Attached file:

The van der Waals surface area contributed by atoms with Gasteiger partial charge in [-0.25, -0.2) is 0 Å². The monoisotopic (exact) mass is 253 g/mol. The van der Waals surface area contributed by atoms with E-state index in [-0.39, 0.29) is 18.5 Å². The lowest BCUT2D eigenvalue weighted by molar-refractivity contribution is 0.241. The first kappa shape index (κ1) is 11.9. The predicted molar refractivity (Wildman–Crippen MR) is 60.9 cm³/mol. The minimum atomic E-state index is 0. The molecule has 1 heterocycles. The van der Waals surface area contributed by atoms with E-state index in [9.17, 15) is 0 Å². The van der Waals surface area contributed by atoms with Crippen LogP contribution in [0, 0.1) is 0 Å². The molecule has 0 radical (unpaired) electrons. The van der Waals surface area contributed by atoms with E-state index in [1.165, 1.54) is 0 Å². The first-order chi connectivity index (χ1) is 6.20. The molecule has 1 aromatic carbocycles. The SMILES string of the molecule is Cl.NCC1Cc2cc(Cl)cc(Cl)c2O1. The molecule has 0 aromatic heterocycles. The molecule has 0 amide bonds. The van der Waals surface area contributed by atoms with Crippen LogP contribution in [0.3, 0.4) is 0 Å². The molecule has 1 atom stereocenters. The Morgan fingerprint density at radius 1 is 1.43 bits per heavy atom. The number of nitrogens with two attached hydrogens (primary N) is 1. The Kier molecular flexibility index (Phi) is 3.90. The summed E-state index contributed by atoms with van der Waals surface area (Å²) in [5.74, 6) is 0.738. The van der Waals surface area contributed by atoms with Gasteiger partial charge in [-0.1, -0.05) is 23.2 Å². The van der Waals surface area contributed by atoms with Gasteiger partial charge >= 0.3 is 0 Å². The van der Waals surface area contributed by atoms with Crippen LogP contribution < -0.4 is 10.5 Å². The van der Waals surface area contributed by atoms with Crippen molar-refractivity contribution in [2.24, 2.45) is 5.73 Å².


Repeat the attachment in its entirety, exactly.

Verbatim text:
The van der Waals surface area contributed by atoms with Gasteiger partial charge in [-0.25, -0.2) is 0 Å². The monoisotopic (exact) mass is 253 g/mol. The van der Waals surface area contributed by atoms with E-state index in [-0.39, 0.29) is 18.5 Å². The lowest BCUT2D eigenvalue weighted by molar-refractivity contribution is 0.241. The first kappa shape index (κ1) is 11.9. The predicted molar refractivity (Wildman–Crippen MR) is 60.9 cm³/mol. The minimum atomic E-state index is 0. The molecule has 1 heterocycles. The van der Waals surface area contributed by atoms with E-state index in [9.17, 15) is 0 Å². The van der Waals surface area contributed by atoms with Crippen LogP contribution in [0, 0.1) is 0 Å². The molecule has 0 radical (unpaired) electrons. The van der Waals surface area contributed by atoms with E-state index in [1.165, 1.54) is 0 Å². The first-order chi connectivity index (χ1) is 6.20. The molecule has 1 aromatic carbocycles. The SMILES string of the molecule is Cl.NCC1Cc2cc(Cl)cc(Cl)c2O1. The molecule has 0 aromatic heterocycles. The molecule has 0 amide bonds. The van der Waals surface area contributed by atoms with Crippen LogP contribution in [0.3, 0.4) is 0 Å². The molecule has 1 atom stereocenters. The Morgan fingerprint density at radius 1 is 1.43 bits per heavy atom. The number of nitrogens with two attached hydrogens (primary N) is 1. The Kier molecular flexibility index (Phi) is 3.90. The summed E-state index contributed by atoms with van der Waals surface area (Å²) in [5.74, 6) is 0.738. The van der Waals surface area contributed by atoms with Gasteiger partial charge in [-0.1, -0.05) is 23.2 Å². The van der Waals surface area contributed by atoms with Gasteiger partial charge >= 0.3 is 0 Å². The van der Waals surface area contributed by atoms with Crippen LogP contribution < -0.4 is 10.5 Å². The van der Waals surface area contributed by atoms with Crippen molar-refractivity contribution in [2.24, 2.45) is 5.73 Å².